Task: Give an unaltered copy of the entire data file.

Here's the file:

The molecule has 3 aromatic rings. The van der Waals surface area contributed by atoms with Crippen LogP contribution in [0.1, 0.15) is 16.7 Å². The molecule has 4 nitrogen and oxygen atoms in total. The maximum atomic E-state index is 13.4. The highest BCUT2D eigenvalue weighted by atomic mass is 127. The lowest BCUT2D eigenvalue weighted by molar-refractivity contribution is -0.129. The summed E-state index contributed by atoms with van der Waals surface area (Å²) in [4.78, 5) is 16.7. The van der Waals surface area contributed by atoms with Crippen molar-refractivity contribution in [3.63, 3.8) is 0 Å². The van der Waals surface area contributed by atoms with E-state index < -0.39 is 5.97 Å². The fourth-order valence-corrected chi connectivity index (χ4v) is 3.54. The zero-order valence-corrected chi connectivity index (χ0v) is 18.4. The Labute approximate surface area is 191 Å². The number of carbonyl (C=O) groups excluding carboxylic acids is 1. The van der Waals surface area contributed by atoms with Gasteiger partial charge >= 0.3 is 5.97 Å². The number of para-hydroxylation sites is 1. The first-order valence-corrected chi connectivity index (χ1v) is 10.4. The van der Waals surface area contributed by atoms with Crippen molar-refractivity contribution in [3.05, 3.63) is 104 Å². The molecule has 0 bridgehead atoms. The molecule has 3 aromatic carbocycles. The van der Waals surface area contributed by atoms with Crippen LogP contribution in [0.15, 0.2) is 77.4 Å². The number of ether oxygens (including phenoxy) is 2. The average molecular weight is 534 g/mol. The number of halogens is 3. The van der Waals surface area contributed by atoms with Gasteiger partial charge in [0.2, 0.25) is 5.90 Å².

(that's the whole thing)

The molecule has 3 aromatic rings. The van der Waals surface area contributed by atoms with Crippen LogP contribution in [0.1, 0.15) is 16.7 Å². The molecule has 4 nitrogen and oxygen atoms in total. The maximum atomic E-state index is 13.4. The highest BCUT2D eigenvalue weighted by atomic mass is 127. The lowest BCUT2D eigenvalue weighted by molar-refractivity contribution is -0.129. The summed E-state index contributed by atoms with van der Waals surface area (Å²) in [4.78, 5) is 16.7. The van der Waals surface area contributed by atoms with Crippen molar-refractivity contribution in [3.63, 3.8) is 0 Å². The van der Waals surface area contributed by atoms with E-state index < -0.39 is 5.97 Å². The fourth-order valence-corrected chi connectivity index (χ4v) is 3.54. The zero-order valence-corrected chi connectivity index (χ0v) is 18.4. The Labute approximate surface area is 191 Å². The number of carbonyl (C=O) groups excluding carboxylic acids is 1. The van der Waals surface area contributed by atoms with Gasteiger partial charge >= 0.3 is 5.97 Å². The number of para-hydroxylation sites is 1. The first-order valence-corrected chi connectivity index (χ1v) is 10.4. The van der Waals surface area contributed by atoms with Crippen molar-refractivity contribution in [3.05, 3.63) is 104 Å². The molecule has 0 bridgehead atoms. The molecule has 3 aromatic carbocycles. The van der Waals surface area contributed by atoms with Crippen LogP contribution in [0.15, 0.2) is 77.4 Å². The number of ether oxygens (including phenoxy) is 2. The average molecular weight is 534 g/mol. The number of halogens is 3. The van der Waals surface area contributed by atoms with Gasteiger partial charge in [0.2, 0.25) is 5.90 Å².